Senate Republicans have written the White House, urging President Obama to repeal his recently announced power plant rule that cajoles states into imposing cap-and-trade schemes on carbon dioxide emissions.
Republicans say that Obama’s rule is “all pain, no gain” and would result in higher energy prices and huge job losses as coal-fired power plants and coal mines are shut down to comply with federal emissions reduction mandates.
“Mostly, I’m concerned about the American families and businesses who are going to have to deal with the severe financial effects of the President’s rule. It’s all pain, no gain,” Louisiana Sen. David Vitter said in a statement. “Clearly, this Administration prioritizes pushing a far-left environmental agenda over providing affordable, reliable electricity across the country.”
The Environmental Protection Agency’s new regulation requires existing power plants reduce carbon dioxide emissions 30 percent by 2030. Different states would have to meet different emissions reductions targets, which means that coal-reliant states could be hit hardest.
“This is cap-and-trade all over again, without consent by the American people, in an attempt to payoff President Obama’s friends and political allies,” Vitter said.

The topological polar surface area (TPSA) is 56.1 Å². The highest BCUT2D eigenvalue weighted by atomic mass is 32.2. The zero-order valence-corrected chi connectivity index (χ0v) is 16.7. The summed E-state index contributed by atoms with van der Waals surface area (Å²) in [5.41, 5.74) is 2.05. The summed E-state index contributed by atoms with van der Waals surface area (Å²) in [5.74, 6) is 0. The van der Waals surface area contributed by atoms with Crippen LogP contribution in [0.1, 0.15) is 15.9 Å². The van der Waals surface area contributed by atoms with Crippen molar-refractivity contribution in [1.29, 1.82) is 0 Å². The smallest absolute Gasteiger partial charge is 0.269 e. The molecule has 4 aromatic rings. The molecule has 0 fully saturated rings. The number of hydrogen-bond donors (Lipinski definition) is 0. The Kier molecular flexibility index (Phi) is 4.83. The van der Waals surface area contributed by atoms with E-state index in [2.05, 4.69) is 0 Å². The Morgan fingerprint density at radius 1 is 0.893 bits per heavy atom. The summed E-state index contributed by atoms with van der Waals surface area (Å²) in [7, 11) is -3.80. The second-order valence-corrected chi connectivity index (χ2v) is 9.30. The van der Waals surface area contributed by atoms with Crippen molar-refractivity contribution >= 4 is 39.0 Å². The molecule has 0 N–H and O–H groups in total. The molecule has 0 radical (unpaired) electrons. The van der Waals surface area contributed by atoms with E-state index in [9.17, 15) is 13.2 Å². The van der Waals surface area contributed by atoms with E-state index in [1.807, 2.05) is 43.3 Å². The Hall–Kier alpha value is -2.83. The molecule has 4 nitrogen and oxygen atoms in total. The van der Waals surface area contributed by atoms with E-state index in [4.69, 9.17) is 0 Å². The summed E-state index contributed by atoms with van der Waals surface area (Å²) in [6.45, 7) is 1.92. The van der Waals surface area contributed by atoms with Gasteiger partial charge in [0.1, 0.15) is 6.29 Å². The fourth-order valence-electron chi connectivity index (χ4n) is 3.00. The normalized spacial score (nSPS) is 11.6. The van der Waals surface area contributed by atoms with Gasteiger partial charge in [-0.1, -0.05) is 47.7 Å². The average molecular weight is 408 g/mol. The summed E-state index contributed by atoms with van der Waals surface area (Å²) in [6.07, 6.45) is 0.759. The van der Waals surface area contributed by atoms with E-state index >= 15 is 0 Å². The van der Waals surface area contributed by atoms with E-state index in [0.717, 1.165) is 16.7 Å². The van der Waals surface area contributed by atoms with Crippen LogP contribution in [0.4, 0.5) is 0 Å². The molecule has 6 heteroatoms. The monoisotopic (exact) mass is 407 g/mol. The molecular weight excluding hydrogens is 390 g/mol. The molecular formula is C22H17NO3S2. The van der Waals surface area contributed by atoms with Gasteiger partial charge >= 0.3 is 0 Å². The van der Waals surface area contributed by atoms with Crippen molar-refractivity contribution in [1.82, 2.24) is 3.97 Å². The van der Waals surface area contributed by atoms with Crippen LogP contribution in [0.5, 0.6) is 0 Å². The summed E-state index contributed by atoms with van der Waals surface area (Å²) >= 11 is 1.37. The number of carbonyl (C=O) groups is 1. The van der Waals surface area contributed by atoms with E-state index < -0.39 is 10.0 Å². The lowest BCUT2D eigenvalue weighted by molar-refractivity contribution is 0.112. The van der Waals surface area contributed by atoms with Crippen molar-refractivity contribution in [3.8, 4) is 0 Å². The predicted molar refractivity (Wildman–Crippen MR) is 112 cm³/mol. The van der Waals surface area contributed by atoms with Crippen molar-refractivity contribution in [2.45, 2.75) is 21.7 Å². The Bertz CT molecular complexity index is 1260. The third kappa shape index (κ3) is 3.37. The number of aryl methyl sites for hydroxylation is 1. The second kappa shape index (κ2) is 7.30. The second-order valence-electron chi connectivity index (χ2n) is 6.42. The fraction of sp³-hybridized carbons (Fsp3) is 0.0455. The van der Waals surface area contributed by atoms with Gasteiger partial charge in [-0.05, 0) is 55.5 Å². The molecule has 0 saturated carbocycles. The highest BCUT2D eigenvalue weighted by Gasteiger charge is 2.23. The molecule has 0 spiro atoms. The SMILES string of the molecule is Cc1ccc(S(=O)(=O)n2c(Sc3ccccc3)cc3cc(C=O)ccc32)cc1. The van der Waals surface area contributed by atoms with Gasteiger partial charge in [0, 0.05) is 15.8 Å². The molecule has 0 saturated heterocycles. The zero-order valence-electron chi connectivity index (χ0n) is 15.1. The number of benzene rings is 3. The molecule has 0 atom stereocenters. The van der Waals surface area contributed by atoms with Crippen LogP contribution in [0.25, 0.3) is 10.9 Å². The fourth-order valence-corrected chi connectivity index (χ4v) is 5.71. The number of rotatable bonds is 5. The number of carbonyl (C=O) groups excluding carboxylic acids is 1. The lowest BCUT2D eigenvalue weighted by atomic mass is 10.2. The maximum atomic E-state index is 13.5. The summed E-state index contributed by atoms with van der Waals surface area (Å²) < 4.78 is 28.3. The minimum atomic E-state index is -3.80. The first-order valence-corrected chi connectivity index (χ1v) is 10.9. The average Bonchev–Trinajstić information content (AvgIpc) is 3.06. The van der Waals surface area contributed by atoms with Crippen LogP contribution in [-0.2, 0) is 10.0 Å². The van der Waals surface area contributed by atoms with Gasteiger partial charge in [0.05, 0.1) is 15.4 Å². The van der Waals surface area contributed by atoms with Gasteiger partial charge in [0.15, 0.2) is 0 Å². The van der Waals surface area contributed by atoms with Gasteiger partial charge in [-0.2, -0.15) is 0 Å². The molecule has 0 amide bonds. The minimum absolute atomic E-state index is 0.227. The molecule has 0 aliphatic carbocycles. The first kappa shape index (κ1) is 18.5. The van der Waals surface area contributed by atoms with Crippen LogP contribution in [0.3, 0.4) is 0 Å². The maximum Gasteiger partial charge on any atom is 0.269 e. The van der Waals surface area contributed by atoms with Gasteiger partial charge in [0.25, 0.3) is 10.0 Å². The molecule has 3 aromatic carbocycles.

Bloomberg reports that Texas alone will make up one-quarter of total U.S. emissions reductions, having to cut emissions 39 percent over the next 15 years, according to the EPA’s proposed rule. All this, while other coal-reliant states, Kentucky and West Virginia, will only have to reduce emissions by half as much.
Kentucky and West Virginia have been some of the most vocal opponents of EPA carbon dioxide limits for new and existing power plants, which the agency predicts will result in 19 percent of the U.S. coal power plant capacity shutting down and coal production falling by 28 percent.
“This Obama administration national energy tax would ship middle class jobs overseas, shatter our manufacturing base, and drive up energy costs for families, and especially families in Kentucky,” Senate Minority Leader Mitch McConnell, a Kentucky Republican, said in a statement.